© 2024 WOSU Public Media
Play Live Radio
Next Up:
0:00 0:00
Available On Air Stations

What Scientists Think Of Moderna's COVID-19 Vaccine


The first COVID-19 vaccine in the U.S. is about to get some company. The biotech firm Moderna has asked the Food and Drug Administration for emergency authorization for its vaccine. The FDA released its analysis of that vaccine today, providing the most detailed look yet at the Moderna vaccine. And the FDA's conclusions point to a likely authorization later this week. Joining me is NPR science correspondent Joe Palca. He has been getting reaction from researchers. Hey, Joe.

JOE PALCA, BYLINE: Hey, Mary Louise.

KELLY: What kind of reaction are you hearing?

PALCA: Well, the ones I talked to were impressed. Here's what Stacey Schultz-Cherry had to say. She's a professor in the department of infectious diseases at St. Jude's Children's Research Hospital.

STACEY SCHULTZ-CHERRY: Overall, the safety looks good. The efficacy looks really good in the population they tested. So I'm excited.

PALCA: Moderna tested its vaccine in about 30,000 people. Half got two shots of the vaccine, half a placebo. Overall, protection was better than 94%, although not quite that good in people older than 65.

SCHULTZ-CHERRY: It did go down a little bit, but it still looks really good.

KELLY: Really good - we can hear she is excited. But Joe, what about side effects? I'm remembering people who got the other vaccine, the Pfizer BioNTech vaccine that the FDA authorized last week. They had some complaints about feeling lousy for a day or two afterward.

PALCA: Yeah, that's definitely the case. And it's the same for the Moderna vaccine. It's a little hard to compare. They measure things a little bit differently. But it seemed as if the complaints were a bit louder and more frequent with the Moderna vaccine. But Jesse Goodman - he's now at Georgetown University Medical Center, but he used to be the chief scientist at FDA. And he says it's important to maintain perspective.

JESSE GOODMAN: You have to look at those reactions and the sore arm, the muscle aches, joint aches and weigh that and balance it with the fact that, you know, we're preventing a disease that's proving fatal for thousands of people every day.

KELLY: All right. Now, doctors keep stressing that if you have mild side effects, that means the vaccine is working. It's in there. It's doing its job. Joe, bring us back to Earth a little bit. If the FDA grants emergency authorization to this Moderna vaccine, we are not out of the woods yet.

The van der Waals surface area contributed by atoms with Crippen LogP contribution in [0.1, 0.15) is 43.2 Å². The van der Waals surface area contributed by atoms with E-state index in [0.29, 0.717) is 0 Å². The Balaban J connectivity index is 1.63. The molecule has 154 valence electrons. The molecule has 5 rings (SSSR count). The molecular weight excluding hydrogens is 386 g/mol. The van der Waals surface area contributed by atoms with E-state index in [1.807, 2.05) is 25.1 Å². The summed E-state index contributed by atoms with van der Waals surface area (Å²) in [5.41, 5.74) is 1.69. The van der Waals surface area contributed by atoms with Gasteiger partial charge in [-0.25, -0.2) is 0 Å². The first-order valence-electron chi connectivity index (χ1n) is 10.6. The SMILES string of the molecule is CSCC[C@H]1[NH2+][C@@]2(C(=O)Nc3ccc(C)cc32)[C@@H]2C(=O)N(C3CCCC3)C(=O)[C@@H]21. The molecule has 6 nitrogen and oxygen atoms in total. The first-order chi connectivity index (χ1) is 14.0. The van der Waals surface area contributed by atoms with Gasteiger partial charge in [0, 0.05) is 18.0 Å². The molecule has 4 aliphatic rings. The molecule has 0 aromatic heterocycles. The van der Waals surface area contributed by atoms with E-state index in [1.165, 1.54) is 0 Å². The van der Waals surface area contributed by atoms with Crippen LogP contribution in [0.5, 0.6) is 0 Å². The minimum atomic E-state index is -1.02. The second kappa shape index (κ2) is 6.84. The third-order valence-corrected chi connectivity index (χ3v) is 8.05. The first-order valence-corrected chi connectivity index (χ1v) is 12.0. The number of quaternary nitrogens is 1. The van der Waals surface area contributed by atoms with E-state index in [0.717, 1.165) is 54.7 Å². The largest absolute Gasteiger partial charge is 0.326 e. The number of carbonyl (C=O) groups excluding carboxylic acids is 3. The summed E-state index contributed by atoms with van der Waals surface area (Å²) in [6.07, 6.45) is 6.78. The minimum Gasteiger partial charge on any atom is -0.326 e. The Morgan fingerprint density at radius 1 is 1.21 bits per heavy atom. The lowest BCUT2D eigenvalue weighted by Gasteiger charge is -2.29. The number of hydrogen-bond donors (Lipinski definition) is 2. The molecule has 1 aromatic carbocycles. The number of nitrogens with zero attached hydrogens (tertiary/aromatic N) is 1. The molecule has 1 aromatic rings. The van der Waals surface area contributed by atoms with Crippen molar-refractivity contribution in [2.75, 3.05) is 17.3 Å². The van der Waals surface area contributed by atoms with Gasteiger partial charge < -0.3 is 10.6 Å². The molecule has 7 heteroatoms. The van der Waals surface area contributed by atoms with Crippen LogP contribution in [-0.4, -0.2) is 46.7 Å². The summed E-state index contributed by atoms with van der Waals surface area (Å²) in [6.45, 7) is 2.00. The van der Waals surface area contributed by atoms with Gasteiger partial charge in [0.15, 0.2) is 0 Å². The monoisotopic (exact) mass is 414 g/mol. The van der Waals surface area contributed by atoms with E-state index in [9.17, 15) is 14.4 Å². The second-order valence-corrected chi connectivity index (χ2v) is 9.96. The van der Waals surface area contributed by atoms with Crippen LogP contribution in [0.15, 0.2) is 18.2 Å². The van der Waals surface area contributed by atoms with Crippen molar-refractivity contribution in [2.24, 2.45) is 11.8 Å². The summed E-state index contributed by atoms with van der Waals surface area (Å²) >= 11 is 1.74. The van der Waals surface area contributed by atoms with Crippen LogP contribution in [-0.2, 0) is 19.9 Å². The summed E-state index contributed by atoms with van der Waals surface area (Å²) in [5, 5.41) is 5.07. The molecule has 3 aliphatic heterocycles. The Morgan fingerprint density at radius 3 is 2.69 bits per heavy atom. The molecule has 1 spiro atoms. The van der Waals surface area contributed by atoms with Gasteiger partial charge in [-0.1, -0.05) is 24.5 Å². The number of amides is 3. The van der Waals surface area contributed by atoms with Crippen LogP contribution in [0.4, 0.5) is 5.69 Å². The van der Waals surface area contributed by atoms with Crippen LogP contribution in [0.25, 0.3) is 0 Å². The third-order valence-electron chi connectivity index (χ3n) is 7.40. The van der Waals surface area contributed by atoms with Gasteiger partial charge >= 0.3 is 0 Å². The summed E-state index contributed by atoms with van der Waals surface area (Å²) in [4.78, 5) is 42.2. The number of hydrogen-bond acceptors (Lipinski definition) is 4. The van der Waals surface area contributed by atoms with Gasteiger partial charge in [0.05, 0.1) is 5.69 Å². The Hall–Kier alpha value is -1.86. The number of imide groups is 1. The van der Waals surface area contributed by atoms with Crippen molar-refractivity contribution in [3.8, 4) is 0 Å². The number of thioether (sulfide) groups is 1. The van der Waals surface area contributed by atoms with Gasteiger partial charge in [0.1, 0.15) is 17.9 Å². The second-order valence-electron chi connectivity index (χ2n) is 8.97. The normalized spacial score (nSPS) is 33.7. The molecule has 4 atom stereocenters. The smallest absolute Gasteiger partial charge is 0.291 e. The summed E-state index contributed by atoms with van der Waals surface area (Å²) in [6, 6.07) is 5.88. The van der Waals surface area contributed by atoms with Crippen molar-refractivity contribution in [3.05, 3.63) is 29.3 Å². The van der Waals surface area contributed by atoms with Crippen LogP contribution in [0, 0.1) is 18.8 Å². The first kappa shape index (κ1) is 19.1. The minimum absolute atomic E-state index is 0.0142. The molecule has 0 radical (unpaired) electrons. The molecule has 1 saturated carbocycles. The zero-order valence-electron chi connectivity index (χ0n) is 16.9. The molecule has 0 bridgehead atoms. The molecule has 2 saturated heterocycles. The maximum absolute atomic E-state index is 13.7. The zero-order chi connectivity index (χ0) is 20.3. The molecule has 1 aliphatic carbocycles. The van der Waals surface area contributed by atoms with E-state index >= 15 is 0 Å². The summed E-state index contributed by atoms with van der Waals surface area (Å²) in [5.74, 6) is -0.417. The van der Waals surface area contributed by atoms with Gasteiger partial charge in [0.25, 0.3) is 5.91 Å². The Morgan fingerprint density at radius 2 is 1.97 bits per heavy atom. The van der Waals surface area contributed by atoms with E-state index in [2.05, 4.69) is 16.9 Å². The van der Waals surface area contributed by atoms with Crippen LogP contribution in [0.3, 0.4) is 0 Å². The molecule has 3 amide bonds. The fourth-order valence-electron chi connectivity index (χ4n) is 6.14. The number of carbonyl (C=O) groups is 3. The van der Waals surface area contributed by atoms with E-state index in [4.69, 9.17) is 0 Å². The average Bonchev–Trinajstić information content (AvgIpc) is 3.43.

PALCA: No, that's the case. We are not out of the woods yet. For one thing, there's not enough vaccine to go around. But think about it. The virus is not going away. I mean, even - it's going to be around for several months to come and not just in this country. You have to realize this is a global problem. And until the globe has been effectively - been controlled around the world, it's going to be everybody's problem.

But Kirstin Lyke says even so, if you get the vaccine, you have to remember it's not perfect. And you shouldn't think a vaccine is a guarantee that you're no longer at some risk. Lyke is a professor at the Center for Vaccine Development and Global Health at the University of Maryland in Baltimore.

KIRSTIN LYKE: This is one tool in your toolbox. You have social distancing. You have masks. You have PPE if you're a health care worker. All of those you need to keep on using.

KELLY: And what is the timing here, Joe? When do we think the FDA will make a decision about whether to grant emergency use authorization or not to this Moderna vaccine?

PALCA: Well, as you said at the start, it could be later this week. Before they give an approval, they'll talk with the VRBPAC. That's the advisory committee made up of independent experts who will give them some thoughts about, you know, the package that Moderna has put together and FDA's analysis of it.

They'll be reminding the FDA - not that they need reminding - that they need to keep track of potential side effects. This vaccine has only been tried in a few tens of thousands of people, not millions. And so that's important to keep track of. But it shouldn't be too long after Thursday's meeting.

KELLY: All right. The VRBPAC - that's a new one for us to keep track of. NPR's Joe Palca, thank you.

PALCA: You're welcome. Transcript provided by NPR, Copyright NPR.

Joe Palca is a science correspondent for NPR. Since joining NPR in 1992, Palca has covered a range of science topics — everything from biomedical research to astronomy. He is currently focused on the eponymous series, "Joe's Big Idea." Stories in the series explore the minds and motivations of scientists and inventors. Palca is also the founder of NPR Scicommers – A science communication collective.